Car Buyer Labs

Car Buying Advice, Tips, and Reviews

A salesman is shown talking to a customer about Nissan financing.

Will You Pay For Excess Wear and Tear When You Turn In Your Leased Car?

As the cost of a new car continues to skyrocket, savvy buyers have found a way to keep their payments affordable without settling for a less expensive vehicle that doesn’t have the features they want. The answer is leasing, and more than ever, buyers are tapping into industry leaders like Nissan and taking advantage of Nissan financing for great lease deals to drive home in the exact vehicle they want.

Before deciding if leasing is right for you, consider the responsibilities that go along with driving a car you don’t technically own. Veteran lease customers understand how to avoid expensive lease return fees, but those new to leasing might not know their role in maintaining the vehicle, both cosmetically and mechanically. Most automakers follow standard guidelines for determining chargeable wear and tear, but it’s always a good idea to check for differences.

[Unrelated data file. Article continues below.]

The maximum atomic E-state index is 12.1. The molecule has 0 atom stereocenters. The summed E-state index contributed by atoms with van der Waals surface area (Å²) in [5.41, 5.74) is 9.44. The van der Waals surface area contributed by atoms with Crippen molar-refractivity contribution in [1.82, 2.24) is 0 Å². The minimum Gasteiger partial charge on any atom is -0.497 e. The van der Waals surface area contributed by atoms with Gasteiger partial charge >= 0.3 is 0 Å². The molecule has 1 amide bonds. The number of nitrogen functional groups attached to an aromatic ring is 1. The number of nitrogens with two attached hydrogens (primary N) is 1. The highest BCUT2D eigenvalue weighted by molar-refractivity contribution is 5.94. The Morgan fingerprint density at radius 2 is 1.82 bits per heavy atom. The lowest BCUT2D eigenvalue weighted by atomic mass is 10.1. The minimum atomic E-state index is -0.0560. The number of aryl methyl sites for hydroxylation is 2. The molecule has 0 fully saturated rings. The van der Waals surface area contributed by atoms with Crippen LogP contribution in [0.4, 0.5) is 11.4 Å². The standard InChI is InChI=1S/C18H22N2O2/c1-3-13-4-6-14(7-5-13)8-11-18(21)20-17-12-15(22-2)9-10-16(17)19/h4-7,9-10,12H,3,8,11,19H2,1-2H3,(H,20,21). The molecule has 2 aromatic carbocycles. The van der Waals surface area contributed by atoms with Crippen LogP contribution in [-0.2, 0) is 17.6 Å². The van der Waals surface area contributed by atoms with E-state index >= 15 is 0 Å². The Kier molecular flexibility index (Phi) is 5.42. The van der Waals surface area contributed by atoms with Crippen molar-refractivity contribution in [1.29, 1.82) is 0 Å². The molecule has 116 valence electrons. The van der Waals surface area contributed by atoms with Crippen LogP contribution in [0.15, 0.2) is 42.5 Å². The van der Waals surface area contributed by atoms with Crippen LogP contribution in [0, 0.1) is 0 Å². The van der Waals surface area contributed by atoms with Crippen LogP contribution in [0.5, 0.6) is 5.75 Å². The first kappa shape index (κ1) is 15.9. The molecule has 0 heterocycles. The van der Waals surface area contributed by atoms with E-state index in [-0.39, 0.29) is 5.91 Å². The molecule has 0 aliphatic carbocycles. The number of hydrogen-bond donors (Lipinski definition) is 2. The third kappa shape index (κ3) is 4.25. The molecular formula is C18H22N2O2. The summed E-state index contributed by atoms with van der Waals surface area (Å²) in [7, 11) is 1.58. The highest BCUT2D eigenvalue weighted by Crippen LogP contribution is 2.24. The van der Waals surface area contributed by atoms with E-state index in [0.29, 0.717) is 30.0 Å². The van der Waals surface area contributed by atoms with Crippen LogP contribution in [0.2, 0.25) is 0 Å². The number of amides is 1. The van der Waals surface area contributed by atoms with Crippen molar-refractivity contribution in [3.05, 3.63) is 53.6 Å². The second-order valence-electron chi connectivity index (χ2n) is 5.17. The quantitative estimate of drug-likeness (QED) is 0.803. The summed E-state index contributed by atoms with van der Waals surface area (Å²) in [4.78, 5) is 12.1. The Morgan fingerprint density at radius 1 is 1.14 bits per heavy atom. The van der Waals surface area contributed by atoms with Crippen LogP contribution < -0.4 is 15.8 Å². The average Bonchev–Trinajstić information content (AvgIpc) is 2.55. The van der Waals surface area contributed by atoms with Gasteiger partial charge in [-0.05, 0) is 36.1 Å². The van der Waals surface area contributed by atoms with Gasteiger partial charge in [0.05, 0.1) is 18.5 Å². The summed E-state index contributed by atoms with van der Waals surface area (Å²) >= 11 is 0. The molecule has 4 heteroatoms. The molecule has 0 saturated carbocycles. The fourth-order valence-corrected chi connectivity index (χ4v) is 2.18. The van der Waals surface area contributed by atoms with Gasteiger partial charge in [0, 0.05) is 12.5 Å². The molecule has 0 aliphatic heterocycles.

Leasing is a lot like a long-term car rental. When you rent a car, you’re expected to return it in the same condition it was when you pulled out of the rental agency’s parking lot. Leasing is similar, but manufacturers allow for some normal wear because of the longer lease term. Here’s what you need to know before signing on the dotted line.

A person is shown signing lease paperwork.

How Leasing Works

When you choose to lease, you’re paying only a percentage of a vehicle’s value. Referred to as depreciation, it’s the dollar amount the vehicle will lose in value over the years you lease it. Depreciation is calculated by deducting the residual value, or the amount the car will be worth at the end of the lease, from the purchase price. For example, if you lease a car that costs $50,000 with a 50% residual value, depreciation, or the amount you’ll pay, is $25,000.

It makes sense, then, that lease payments are often lower than payments on a financed car. When you finance, you’re responsible for paying 100% of the vehicle’s selling price, whether you pay in full upfront in cash or select to pay over time with a traditional loan. Your lease is a loan; only you’re returning the car at the end of the term. Since most leases last three years, an added benefit is that your vehicle is under full factory warranty the entire time you drive it.